Archived from groups: rec.audio.pro (More info?)

> That said, you might want better EQ for live, depending on your style of
> music, and though they cost more, the Mackie Onyx series is a whole new
> ballpark for that.
>
Tell more about the Mackie Onyx and EQ please, as compared to the VLZ pro
series... Thanks
Anonymous
November 25, 2004 4:17:07 PM

Archived from groups: rec.audio.pro (More info?)

John F wrote:
>> That said, you might want better EQ for live, depending on your style of
>> music, and though they cost more, the Mackie Onyx series is a whole new
>> ballpark for that.
>
>
> Tell more about the Mackie Onyx and EQ please, as compared to the VLZ pro
> series...

On all but the smallest Onyx, there are two sweepable mids and an EQ bypass switch. The EQ sounds pretty decent. Both of these are major improvements over previous Mackie boards.
Anonymous
November 26, 2004 12:47:14 AM

Archived from groups: rec.audio.pro (More info?)

Kurt Albershardt <kurt@nv.net> wrote:
>John F wrote:
>>> That said, you might want better EQ for live, depending on your style of
>>> music, and though they cost more, the Mackie Onyx series is a whole new
>>> ballpark for that.
>>
>> Tell more about the Mackie Onyx and EQ please, as compared to the VLZ pro
>> series...
>
>On all but the smallest Onyx, there are two sweepable mids and an EQ bypass switch. The EQ sounds pretty decent. Both of these are major improvements over previous Mackie boards.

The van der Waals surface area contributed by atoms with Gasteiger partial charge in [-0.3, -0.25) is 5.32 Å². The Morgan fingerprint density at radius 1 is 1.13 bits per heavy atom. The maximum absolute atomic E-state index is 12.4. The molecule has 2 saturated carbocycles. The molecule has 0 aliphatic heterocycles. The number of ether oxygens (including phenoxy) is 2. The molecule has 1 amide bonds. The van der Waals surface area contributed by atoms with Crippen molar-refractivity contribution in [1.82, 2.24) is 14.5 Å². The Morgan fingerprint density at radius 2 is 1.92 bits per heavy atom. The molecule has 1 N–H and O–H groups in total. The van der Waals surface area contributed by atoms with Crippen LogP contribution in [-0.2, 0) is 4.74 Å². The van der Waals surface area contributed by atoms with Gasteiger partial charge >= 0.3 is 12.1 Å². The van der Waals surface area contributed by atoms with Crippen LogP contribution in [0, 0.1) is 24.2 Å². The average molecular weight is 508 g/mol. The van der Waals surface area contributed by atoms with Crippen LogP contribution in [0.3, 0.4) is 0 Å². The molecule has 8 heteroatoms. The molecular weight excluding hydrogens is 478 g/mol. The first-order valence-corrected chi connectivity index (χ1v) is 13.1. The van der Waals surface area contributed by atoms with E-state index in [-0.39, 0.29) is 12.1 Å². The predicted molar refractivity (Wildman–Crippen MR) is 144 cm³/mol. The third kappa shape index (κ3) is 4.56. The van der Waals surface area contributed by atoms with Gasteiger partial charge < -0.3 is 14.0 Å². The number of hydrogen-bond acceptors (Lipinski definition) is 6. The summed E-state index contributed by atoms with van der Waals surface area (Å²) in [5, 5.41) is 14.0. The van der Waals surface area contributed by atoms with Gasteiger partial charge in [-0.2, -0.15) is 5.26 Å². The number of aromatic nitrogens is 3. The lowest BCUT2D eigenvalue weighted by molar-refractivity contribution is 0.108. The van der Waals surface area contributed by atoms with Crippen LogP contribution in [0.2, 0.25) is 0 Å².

No Q control, though?
The EQ bypass is a really wonderful idea, though, and it's one of the things
that have driven me up the wall about earlier Mackie boards.
--scott
--
"C'est un Nagra. C'est suisse, et tres, tres precis."
Anonymous
November 26, 2004 12:47:15 AM

Archived from groups: rec.audio.pro (More info?)

Scott Dorsey wrote:
> Kurt Albershardt <kurt@nv.net> wrote:
>
>> John F wrote:
>>
>>>> That said, you might want better EQ for live, depending on your style of
>>>> music, and though they cost more, the Mackie Onyx series is a whole new
>>>> ballpark for that.
>>>
>>> Tell more about the Mackie Onyx and EQ please, as compared to the VLZ pro
>>> series...
>>
>> On all but the smallest Onyx, there are two sweepable mids and an EQ bypass switch. The EQ sounds pretty decent. Both of these are major improvements over previous Mackie boards.
>
>
> No Q control, though?

Whaddaya want for $660?



> The EQ bypass is a really wonderful idea, though, and it's one of the things
> that have driven me up the wall about earlier Mackie boards.

Yes, flat is now flat.

They seem to have incorporated most of the LSC Canada mods (sans the tone oscillator and 12V power option) making it a passable low budget location board.

Balanced (well, impedance balanced anyway) direct outs on DB-25's for recording are rather handy as well. Haven't tried the 1394 card yet but finding out that Echo dedigned it makes me a little more confident.
Anonymous
November 26, 2004 2:52:44 PM

Archived from groups: rec.audio.pro (More info?)

In article <30npojF338rguU1@uni-berlin.de> kurt@nv.net writes:

> They seem to have incorporated most of the LSC Canada mods (sans the tone
> oscillator and 12V power option)

Whuzzis?

--
I'm really Mike Rivers (mrivers@d-and-d.com)
However, until the spam goes away or Hell freezes over,
lots of IP addresses are blocked from this system. If
you e-mail me and it bounces, use your secret decoder ring
and reach me here: double-m-eleven-double-zero at yahoo
Anonymous
November 26, 2004 2:52:45 PM

Archived from groups: rec.audio.pro (More info?)

Mike Rivers wrote:
> In article <30npojF338rguU1@uni-berlin.de> kurt@nv.net writes: